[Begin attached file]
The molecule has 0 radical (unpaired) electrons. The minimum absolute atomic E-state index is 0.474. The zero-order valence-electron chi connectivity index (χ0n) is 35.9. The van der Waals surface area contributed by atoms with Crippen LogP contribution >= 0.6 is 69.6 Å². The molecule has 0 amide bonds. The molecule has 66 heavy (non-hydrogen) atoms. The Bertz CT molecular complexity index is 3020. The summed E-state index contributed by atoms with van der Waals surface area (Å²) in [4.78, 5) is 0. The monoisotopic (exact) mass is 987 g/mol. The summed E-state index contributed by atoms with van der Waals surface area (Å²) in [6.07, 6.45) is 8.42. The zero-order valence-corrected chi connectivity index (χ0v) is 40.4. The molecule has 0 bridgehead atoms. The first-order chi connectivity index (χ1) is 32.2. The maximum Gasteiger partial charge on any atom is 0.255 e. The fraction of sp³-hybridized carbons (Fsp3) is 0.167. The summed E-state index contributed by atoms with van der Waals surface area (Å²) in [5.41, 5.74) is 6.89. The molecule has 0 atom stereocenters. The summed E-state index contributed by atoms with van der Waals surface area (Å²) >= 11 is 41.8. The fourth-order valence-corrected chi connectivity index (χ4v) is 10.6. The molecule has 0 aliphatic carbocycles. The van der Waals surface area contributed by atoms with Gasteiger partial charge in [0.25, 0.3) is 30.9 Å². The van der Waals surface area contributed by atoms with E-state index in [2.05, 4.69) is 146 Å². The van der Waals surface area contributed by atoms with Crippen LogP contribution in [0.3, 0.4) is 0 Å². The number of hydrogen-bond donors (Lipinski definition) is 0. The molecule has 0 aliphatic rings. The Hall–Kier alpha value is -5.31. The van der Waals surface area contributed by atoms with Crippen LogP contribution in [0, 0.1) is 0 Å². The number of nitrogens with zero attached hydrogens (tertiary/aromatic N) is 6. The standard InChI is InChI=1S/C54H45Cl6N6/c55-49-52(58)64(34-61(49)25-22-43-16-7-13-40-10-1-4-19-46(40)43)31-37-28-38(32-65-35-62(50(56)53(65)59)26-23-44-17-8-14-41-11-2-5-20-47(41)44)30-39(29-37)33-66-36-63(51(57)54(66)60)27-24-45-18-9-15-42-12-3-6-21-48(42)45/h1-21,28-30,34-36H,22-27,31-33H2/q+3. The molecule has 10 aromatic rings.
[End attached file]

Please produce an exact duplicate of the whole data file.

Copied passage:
The molecule has 0 radical (unpaired) electrons. The minimum absolute atomic E-state index is 0.474. The zero-order valence-electron chi connectivity index (χ0n) is 35.9. The van der Waals surface area contributed by atoms with Crippen LogP contribution >= 0.6 is 69.6 Å². The molecule has 0 amide bonds. The molecule has 66 heavy (non-hydrogen) atoms. The Bertz CT molecular complexity index is 3020. The summed E-state index contributed by atoms with van der Waals surface area (Å²) in [4.78, 5) is 0. The monoisotopic (exact) mass is 987 g/mol. The summed E-state index contributed by atoms with van der Waals surface area (Å²) in [6.07, 6.45) is 8.42. The zero-order valence-corrected chi connectivity index (χ0v) is 40.4. The molecule has 0 bridgehead atoms. The first-order chi connectivity index (χ1) is 32.2. The maximum Gasteiger partial charge on any atom is 0.255 e. The fraction of sp³-hybridized carbons (Fsp3) is 0.167. The summed E-state index contributed by atoms with van der Waals surface area (Å²) in [5.41, 5.74) is 6.89. The molecule has 0 atom stereocenters. The summed E-state index contributed by atoms with van der Waals surface area (Å²) >= 11 is 41.8. The fourth-order valence-corrected chi connectivity index (χ4v) is 10.6. The molecule has 0 aliphatic carbocycles. The van der Waals surface area contributed by atoms with Gasteiger partial charge in [0.25, 0.3) is 30.9 Å². The van der Waals surface area contributed by atoms with E-state index in [2.05, 4.69) is 146 Å². The van der Waals surface area contributed by atoms with Crippen LogP contribution in [0.3, 0.4) is 0 Å². The number of hydrogen-bond donors (Lipinski definition) is 0. The molecule has 0 aliphatic rings. The Hall–Kier alpha value is -5.31. The van der Waals surface area contributed by atoms with Crippen LogP contribution in [0, 0.1) is 0 Å². The number of nitrogens with zero attached hydrogens (tertiary/aromatic N) is 6. The standard InChI is InChI=1S/C54H45Cl6N6/c55-49-52(58)64(34-61(49)25-22-43-16-7-13-40-10-1-4-19-46(40)43)31-37-28-38(32-65-35-62(50(56)53(65)59)26-23-44-17-8-14-41-11-2-5-20-47(41)44)30-39(29-37)33-66-36-63(51(57)54(66)60)27-24-45-18-9-15-42-12-3-6-21-48(42)45/h1-21,28-30,34-36H,22-27,31-33H2/q+3. The molecule has 10 aromatic rings.